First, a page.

'I'm sorry,' I said, shoving my hands in my pockets and studying the hedgerow that ran along the edge of his tiny space of a yard. 'I didn't mean to just... you know... blurt that out like that.'

'It's a valid question,' he replied, choosing to take the line seriously. 'One I've asked myself a million times.'

'There are dozens of theories,' I said, kind of trying to edge the conversation back to more stable, less emotional ground. 'Everything from...'

He didn't seem to want to hear the laundry list though, and suddenly pushed himself to his feet. 'My people were not pacifists,' he said, turning to look at me. 'Nor were they cowards. And yes, it was quite deliberate.'

'Sorry,' I muttered, and it was my turn to look away.

'No,' he sighed after a moment, 'I'm the one who is sorry. I don't mean to be so prickly.'

'And I don't mean to be so inept at this,' I replied, cocking my head and looking at him askance. 'You'd think I'd be more of a new age, sensitive kind of guy.'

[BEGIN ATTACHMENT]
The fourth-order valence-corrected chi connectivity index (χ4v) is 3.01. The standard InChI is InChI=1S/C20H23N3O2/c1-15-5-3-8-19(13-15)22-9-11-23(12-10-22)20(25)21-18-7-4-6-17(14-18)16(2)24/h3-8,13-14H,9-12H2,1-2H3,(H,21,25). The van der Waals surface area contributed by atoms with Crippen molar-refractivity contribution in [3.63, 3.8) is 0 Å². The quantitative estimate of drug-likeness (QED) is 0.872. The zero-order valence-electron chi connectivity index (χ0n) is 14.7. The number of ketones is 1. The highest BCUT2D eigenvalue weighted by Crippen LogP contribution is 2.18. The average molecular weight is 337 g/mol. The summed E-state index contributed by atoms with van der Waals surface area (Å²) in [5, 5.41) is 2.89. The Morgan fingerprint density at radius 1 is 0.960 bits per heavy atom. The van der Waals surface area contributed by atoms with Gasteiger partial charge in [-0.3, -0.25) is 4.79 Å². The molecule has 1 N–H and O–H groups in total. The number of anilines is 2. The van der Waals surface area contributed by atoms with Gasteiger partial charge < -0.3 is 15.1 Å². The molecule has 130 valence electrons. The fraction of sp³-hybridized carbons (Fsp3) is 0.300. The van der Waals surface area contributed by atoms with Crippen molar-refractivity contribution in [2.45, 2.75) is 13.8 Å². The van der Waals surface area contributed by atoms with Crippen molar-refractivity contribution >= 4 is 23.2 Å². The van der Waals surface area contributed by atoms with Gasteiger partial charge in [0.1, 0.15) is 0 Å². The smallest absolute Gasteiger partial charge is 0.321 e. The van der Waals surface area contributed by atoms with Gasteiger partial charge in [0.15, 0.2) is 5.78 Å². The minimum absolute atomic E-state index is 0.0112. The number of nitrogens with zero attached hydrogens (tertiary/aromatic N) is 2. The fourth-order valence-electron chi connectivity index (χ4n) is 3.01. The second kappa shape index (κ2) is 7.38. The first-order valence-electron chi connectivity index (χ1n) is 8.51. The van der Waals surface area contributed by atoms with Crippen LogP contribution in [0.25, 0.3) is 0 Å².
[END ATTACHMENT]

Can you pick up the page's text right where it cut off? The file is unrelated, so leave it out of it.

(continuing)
It made him laugh and the tension eased. 'Come on,' he said and setting the wrench back in his toolbox, turned to lead the way back inside. 'This has to drain anyway.'

I followed him into the apartment and he fetched a couple bottles of juice before we settled in the living room.

'I'm not making you late for your plans, am I?' I ended up asking, maybe because of fears of Sally being pissed at me, and maybe just some deep-seated inability of mine to not beat around the bush and avoid the topic at uncomfortable hand.

'No,' he assured me. 'We're just taking the bike out for a ride into the hills.'

I nodded sagely, at least... in my head I did. In reality I probably just looked like a doofus.

'Duo,' he said gently, sitting forward and rolling his juice bottle between his hands, 'there isn't any easy way to have this conversation and we both know it. Stop worrying about hurting my feelings.'

It was more hurting him that was worrying me, than hurting his feelings, but I suspected that was just semantics, and not so much the issue. 'I just feel like an ass, barging in here and making this your problem. I just didn't feel right, accepting the commission without your blessing.'

'You more than have my blessing,' he smiled. 'You're the perfect person for the job... you were a part of it all, and I don't think anyone who wasn't, could ever hope to understand.'